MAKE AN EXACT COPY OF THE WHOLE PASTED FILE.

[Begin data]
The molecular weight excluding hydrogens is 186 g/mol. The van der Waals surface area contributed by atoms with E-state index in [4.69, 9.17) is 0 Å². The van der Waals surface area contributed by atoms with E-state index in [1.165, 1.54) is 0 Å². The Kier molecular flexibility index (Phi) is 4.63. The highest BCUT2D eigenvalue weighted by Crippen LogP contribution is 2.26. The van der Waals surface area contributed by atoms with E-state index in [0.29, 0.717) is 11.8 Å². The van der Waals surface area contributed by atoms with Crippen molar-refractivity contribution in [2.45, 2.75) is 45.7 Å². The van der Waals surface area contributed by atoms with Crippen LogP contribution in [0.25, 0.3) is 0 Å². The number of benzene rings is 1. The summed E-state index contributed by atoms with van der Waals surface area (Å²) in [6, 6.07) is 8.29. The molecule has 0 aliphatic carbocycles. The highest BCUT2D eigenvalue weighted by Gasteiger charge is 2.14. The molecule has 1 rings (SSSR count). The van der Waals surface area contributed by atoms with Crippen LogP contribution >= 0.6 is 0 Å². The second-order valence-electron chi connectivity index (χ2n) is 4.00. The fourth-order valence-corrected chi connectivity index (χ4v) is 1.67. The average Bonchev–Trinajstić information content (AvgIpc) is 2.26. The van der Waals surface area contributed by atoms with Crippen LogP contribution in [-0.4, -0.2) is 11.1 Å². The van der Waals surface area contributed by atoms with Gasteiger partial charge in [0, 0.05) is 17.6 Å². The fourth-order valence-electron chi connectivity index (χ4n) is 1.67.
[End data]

The molecular weight excluding hydrogens is 186 g/mol. The van der Waals surface area contributed by atoms with E-state index in [4.69, 9.17) is 0 Å². The van der Waals surface area contributed by atoms with E-state index in [1.165, 1.54) is 0 Å². The Kier molecular flexibility index (Phi) is 4.63. The highest BCUT2D eigenvalue weighted by Crippen LogP contribution is 2.26. The van der Waals surface area contributed by atoms with E-state index in [0.29, 0.717) is 11.8 Å². The van der Waals surface area contributed by atoms with Crippen molar-refractivity contribution in [2.45, 2.75) is 45.7 Å². The van der Waals surface area contributed by atoms with Crippen LogP contribution in [0.25, 0.3) is 0 Å². The number of benzene rings is 1. The summed E-state index contributed by atoms with van der Waals surface area (Å²) in [6, 6.07) is 8.29. The molecule has 0 aliphatic carbocycles. The highest BCUT2D eigenvalue weighted by Gasteiger charge is 2.14. The molecule has 1 rings (SSSR count). The van der Waals surface area contributed by atoms with Crippen LogP contribution >= 0.6 is 0 Å². The second-order valence-electron chi connectivity index (χ2n) is 4.00. The fourth-order valence-corrected chi connectivity index (χ4v) is 1.67. The average Bonchev–Trinajstić information content (AvgIpc) is 2.26. The van der Waals surface area contributed by atoms with Crippen LogP contribution in [-0.4, -0.2) is 11.1 Å². The van der Waals surface area contributed by atoms with Gasteiger partial charge in [0, 0.05) is 17.6 Å². The fourth-order valence-electron chi connectivity index (χ4n) is 1.67.